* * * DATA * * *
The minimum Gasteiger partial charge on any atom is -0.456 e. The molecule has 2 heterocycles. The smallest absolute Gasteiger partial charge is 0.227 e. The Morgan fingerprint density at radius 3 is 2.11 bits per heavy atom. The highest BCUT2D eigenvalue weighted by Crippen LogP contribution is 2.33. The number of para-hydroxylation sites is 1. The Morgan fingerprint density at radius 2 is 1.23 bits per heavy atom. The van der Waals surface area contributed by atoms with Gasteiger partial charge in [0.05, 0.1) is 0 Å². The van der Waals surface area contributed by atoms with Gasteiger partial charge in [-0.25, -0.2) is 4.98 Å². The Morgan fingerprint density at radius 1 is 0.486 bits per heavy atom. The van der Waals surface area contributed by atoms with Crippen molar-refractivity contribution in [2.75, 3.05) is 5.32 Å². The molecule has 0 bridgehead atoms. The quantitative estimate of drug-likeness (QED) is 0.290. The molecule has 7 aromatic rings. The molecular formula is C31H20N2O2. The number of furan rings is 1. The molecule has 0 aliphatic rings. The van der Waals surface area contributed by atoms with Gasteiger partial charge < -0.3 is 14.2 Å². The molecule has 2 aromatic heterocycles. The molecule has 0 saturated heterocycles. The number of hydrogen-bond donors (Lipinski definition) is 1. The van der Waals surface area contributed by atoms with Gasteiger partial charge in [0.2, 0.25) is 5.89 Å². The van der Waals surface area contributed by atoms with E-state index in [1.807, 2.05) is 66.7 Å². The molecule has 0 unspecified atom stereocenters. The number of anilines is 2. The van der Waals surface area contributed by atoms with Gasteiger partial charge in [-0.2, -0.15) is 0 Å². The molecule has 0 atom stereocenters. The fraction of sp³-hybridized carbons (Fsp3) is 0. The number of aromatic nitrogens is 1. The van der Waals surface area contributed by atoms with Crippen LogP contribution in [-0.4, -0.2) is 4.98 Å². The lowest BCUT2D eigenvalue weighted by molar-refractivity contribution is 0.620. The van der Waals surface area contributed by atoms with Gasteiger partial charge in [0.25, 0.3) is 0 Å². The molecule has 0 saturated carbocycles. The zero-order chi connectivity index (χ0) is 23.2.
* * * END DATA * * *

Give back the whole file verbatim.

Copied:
The minimum Gasteiger partial charge on any atom is -0.456 e. The molecule has 2 heterocycles. The smallest absolute Gasteiger partial charge is 0.227 e. The Morgan fingerprint density at radius 3 is 2.11 bits per heavy atom. The highest BCUT2D eigenvalue weighted by Crippen LogP contribution is 2.33. The number of para-hydroxylation sites is 1. The Morgan fingerprint density at radius 2 is 1.23 bits per heavy atom. The van der Waals surface area contributed by atoms with Gasteiger partial charge in [0.05, 0.1) is 0 Å². The van der Waals surface area contributed by atoms with Gasteiger partial charge in [-0.25, -0.2) is 4.98 Å². The Morgan fingerprint density at radius 1 is 0.486 bits per heavy atom. The van der Waals surface area contributed by atoms with Crippen molar-refractivity contribution in [2.75, 3.05) is 5.32 Å². The molecule has 0 bridgehead atoms. The quantitative estimate of drug-likeness (QED) is 0.290. The molecule has 7 aromatic rings. The molecular formula is C31H20N2O2. The number of furan rings is 1. The molecule has 0 aliphatic rings. The van der Waals surface area contributed by atoms with Gasteiger partial charge < -0.3 is 14.2 Å². The molecule has 2 aromatic heterocycles. The molecule has 0 saturated heterocycles. The number of hydrogen-bond donors (Lipinski definition) is 1. The van der Waals surface area contributed by atoms with Gasteiger partial charge in [0.2, 0.25) is 5.89 Å². The van der Waals surface area contributed by atoms with E-state index in [1.807, 2.05) is 66.7 Å². The molecule has 0 unspecified atom stereocenters. The number of anilines is 2. The van der Waals surface area contributed by atoms with Gasteiger partial charge in [-0.2, -0.15) is 0 Å². The molecule has 0 atom stereocenters. The fraction of sp³-hybridized carbons (Fsp3) is 0. The number of aromatic nitrogens is 1. The van der Waals surface area contributed by atoms with Crippen LogP contribution in [-0.4, -0.2) is 4.98 Å². The lowest BCUT2D eigenvalue weighted by molar-refractivity contribution is 0.620. The van der Waals surface area contributed by atoms with Gasteiger partial charge in [0.25, 0.3) is 0 Å². The molecule has 0 saturated carbocycles. The zero-order chi connectivity index (χ0) is 23.2.